Následující text není historickou studií. Jedná se o převyprávění pamětníkových životních osudů na základě jeho vzpomínek zaznamenaných v rozhovoru. Vyprávění zpracovali externí spolupracovníci Paměti národa. V některých případech jsou při zpracování medailonu využity materiály zpřístupněné Archivem bezpečnostních složek (ABS), Státními okresními archivy (SOA), Národním archivem (NA), či jinými institucemi. Užíváme je pouze jako doplněk pamětníkova svědectví. Citované strany svazků jsou uloženy v sekci Dodatečné materiály.

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Andor Brakus (* 1952)

The story of a „Fiumano“ born in a refugee camp

  • Andor Brakus was born in a refugee camp in Santeramo in Colle, Bari, Italy, on February 14, 1952

  • 1952 – his parents left Rijeka/Fiume (Croatia) weeks before he was born

  • 1955 – His family moved permanently to Turin

  • He has never lost the emotional and human bond towards Rijeka/Fiume

  • He’s the vicepresident of the World Association of Fiuman Italians (Associazione Fiumani Italiani nel Mondo)


Andor Brakus was born in a refugee camp in Santeramo in Colle, Bari, in a 16th-century
barrack, on February 14th, 1952, at 5:00 in the morning. His life story is deeply intertwined with
the events of the city of Rijeka/Fiume. He identifies himself as Fiumano – inhabitant of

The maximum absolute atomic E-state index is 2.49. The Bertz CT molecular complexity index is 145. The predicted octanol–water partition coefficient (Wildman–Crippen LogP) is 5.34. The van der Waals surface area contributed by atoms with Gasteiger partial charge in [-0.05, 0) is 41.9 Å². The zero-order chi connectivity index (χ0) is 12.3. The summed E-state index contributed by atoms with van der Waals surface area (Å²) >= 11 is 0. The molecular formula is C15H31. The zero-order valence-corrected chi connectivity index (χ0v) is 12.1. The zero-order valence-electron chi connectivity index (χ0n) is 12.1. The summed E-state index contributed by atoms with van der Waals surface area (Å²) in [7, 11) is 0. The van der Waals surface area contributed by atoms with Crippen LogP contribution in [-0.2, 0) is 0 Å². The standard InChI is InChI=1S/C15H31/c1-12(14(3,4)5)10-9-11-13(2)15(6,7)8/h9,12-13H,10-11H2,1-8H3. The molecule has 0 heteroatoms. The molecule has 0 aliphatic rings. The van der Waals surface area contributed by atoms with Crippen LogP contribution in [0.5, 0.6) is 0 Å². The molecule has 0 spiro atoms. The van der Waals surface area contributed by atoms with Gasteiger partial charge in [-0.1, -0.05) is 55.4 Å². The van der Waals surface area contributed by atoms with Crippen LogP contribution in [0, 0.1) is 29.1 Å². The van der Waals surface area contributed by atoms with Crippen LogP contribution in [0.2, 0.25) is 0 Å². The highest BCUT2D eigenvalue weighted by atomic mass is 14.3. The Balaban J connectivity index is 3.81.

Rijeka/Fiume – of Italian culture, “but not of Italian nationality”, and as one of those “people that
have paid, with their goods and their culture, for the crimes of Italy”.
After the autonomous experience, the annexation to Italy, and the German occupation, in May
1945 the city of Rijeka/Fiume was occupied by the Yugoslav partisan authorities and, with the
Paris Peace Treaty of 1947, became part of Yugoslavia. His mother decided to leave the city
together with her sister and some friends but they were stopped by the authorities. The men of
the group were condemned to forced labor and the women, to protest, asked to be condemned
as well, hoping to get leniency for the whole group. However, they were condemned as well and
sent for three months in a small village in Bosnia and Herzegovina to build a railway. Because
of the hard conditions and absence of food, Andor’s mother and aunt returned to Rijeka/Fiume
physically exhausted for the privation.
Andor’s mother married his father when she was around 20 years old. When leaving
Rijeka/Fiume became a viable option, his father left for Italy and his mother joined him. She
traveled with an aunt, by train, and 8 months pregnant with Andor. She finally arrived in the
refugee camp of Santeramo in Colle, Puglia, where Andor was born. Andor remembers through
his mother’s stories the difficulties of the community life in the camp, the intimacy, the lack of
privacy, the sharing of suffering and pain. When his father moved to work in Bari, his mother
found a job in the city’s prefecture and moved too.


Andor’s mother brought him with her to work in the prefecture when he was around 2 years old,
even if it wasn’t allowed, because she didn’t have anyone to leave him with. She hid him in a
wardrobe, but one of her colleagues noticed him and told the prefect. The prefect found Andor,